Whose responsibility is it to stop bullying?

In the last few months one of my friends has cried on my shoulder because of her manager at work. Specifically, she was bullied. Over and over again she was humiliated and felt as though all her self-worth was gone. Image is a keyboard with a red key saying bullying instead of enter

She also got ill, very ill.

My friend, who was in an international senior role, broke down completely at work, got physically ill, got burned out and even clinically depressed after being treated unfairly.

In her case the bullying manager had taken a dislike to her from the beginning and got upset because my friend could not read her thoughts and understand what she meant, when what she ‘meant’ had never actually been communicated. When my friend spoke in meetings her manager would roll her eyes, never giving her a chance to feel comfortable.

Why do we put up with this behaviour time and time again?

Same plot, same characters and same results.

Who should do something about it?

Ultimately, the head of the organisation, the CEO, the MD or whoever’s at the top, should take the lead in highlighting that bullying colleagues is unacceptable.

I once had a bad manager who was acting as a bulldozer. He had been setting very unfair goals and had given me tasks that were not at all in line with my skills. I called the global HR department and asked if my manager’s behaviour was something that was acceptable. The HR person’s reply was: ‘We would never tolerate this kind of unfair behaviour.’ When I spoke to an HR person based in London the comment was: ‘Well, that kind of behaviour is not uncommon here.’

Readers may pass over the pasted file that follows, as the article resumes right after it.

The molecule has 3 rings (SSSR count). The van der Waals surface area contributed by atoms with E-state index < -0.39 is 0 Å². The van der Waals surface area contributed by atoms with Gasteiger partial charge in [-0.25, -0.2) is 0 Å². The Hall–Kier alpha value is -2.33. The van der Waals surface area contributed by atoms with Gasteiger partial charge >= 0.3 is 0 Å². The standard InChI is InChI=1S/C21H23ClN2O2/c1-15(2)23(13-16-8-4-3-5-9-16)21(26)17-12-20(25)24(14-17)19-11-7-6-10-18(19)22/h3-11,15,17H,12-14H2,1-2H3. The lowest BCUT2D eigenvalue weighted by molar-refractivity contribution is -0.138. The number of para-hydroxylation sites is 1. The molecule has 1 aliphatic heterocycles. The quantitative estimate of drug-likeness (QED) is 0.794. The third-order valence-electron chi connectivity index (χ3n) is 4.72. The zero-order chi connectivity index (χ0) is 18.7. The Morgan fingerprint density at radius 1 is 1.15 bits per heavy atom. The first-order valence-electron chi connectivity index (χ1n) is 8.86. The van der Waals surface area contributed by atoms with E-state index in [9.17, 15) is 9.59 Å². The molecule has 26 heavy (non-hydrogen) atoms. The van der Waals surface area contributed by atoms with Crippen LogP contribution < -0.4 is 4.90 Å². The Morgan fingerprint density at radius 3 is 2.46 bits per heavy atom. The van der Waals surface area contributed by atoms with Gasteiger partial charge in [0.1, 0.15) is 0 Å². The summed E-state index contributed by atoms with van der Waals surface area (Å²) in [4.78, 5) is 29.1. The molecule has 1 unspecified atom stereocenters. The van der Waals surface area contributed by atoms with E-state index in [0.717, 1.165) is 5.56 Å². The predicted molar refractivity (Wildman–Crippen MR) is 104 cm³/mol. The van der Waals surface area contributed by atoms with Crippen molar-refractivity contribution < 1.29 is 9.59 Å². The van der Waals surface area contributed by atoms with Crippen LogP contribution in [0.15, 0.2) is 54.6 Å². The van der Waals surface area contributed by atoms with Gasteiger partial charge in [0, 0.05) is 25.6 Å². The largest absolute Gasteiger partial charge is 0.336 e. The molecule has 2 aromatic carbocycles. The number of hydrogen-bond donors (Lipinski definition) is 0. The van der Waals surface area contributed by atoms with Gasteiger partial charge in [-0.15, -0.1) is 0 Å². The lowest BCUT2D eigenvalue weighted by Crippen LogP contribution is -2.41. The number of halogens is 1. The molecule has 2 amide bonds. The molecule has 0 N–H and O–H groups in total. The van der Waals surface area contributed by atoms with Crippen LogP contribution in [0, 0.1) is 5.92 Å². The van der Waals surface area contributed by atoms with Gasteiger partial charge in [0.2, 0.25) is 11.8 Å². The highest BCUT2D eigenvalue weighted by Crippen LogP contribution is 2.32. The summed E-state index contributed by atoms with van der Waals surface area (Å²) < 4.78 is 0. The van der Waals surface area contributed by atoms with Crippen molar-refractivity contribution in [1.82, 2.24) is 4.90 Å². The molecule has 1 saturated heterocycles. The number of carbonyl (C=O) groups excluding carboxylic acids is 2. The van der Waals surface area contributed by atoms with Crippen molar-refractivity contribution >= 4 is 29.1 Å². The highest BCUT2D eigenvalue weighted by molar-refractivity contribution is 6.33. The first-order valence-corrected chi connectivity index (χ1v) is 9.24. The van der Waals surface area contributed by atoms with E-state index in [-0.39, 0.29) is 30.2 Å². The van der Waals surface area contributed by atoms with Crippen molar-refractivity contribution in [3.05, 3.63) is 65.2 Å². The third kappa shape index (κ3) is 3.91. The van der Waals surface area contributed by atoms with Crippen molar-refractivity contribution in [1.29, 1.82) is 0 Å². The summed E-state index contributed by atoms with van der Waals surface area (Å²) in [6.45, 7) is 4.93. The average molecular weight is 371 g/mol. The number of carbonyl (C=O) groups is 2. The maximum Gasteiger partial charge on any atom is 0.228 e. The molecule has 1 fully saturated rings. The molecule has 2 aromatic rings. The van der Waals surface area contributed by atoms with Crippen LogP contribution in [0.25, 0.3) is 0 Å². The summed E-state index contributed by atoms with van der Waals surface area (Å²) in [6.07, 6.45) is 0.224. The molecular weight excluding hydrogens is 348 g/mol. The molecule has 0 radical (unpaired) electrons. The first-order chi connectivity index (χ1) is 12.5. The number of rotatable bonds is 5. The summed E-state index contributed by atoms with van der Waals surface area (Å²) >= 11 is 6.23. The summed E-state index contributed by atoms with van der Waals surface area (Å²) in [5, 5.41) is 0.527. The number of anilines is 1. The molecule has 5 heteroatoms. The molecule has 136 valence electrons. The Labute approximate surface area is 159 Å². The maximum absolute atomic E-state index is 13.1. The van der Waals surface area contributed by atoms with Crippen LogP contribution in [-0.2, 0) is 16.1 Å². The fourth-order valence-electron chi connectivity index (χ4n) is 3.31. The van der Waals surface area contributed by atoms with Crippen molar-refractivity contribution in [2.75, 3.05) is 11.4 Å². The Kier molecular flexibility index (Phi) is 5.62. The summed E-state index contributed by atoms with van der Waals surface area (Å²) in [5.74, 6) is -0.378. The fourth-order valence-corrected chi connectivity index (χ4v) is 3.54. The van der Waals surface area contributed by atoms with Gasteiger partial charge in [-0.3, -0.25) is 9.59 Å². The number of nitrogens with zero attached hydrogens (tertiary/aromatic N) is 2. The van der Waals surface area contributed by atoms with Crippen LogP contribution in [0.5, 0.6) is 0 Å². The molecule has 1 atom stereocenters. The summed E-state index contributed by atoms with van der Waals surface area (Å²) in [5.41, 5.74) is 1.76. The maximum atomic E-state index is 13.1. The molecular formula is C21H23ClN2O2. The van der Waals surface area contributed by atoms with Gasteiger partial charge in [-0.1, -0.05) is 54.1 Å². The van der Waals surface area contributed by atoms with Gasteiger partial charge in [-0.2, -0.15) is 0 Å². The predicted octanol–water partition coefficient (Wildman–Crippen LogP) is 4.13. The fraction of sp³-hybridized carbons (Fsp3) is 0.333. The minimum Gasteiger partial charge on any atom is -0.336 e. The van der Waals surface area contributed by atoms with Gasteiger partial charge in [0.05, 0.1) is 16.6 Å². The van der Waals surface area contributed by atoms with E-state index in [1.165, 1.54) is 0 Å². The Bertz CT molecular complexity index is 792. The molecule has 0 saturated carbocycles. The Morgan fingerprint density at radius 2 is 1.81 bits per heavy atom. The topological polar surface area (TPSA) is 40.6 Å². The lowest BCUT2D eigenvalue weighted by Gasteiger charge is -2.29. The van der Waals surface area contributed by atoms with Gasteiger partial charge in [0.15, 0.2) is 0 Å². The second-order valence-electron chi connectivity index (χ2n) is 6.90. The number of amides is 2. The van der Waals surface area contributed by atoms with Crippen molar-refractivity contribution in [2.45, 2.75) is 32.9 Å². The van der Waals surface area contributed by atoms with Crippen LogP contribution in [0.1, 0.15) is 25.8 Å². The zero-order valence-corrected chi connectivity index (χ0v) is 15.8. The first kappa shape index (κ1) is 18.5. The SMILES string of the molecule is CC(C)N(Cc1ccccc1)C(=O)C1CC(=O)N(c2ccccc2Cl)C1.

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Mixed messages about what kind of behaviour is acceptable is why you need the head of an organisation to lead change.

Having people become ill and depressed is not the way forward and does not create good leadership models.

Can we prevent bullying from happening? Or, is it human nature to bully each other?

Being a greedy, ruthless and intolerant hypocrite is not something that is needed or appreciated in 2015. Having a bully leading a team sucks energy away from everyone. What we need are organisations that work well on all levels, otherwise they won’t survive.

We want to work with people who behave in a trustworthy way and who display credibility and competence.

Nothing new here, but what we need is long-term planning that takes into account everyone’s interests, health and happiness.

Even the most aggressive person can change but only if they are motivated to do so. We all have dark sides to our personalities but you can learn how to be in control.

One simple thing you can do is to study your own behaviour and emotions. Awareness of how you behave as a leader is key for your ability to lead.

Leaders who are in denial that bullying is happening right in front of them, and then act in a cowardly way contribute to people falling ill. This kind of leaders only plan for the next few years in their career, and that doesn’t include health and joy for everyone in the organisation.

A short-term perspective will only add to problems and will never allow anyone go deep enough to find a solution.

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Time goes fast, so spend it with people who are good to you. My friend I mentioned earlier left her job and is exploring a new career path. And I will continue to listen to friends who have issues at work, my shoulder will always to be there to cry on.


If you would like to read more about how to handle bullying at work you can download information from the CIPD. I found the material and case studies well worth reading.

This article was first published in The London Business Journal.

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Sofie Sandell by the Southbank in London

Photographer Sandra Donskyte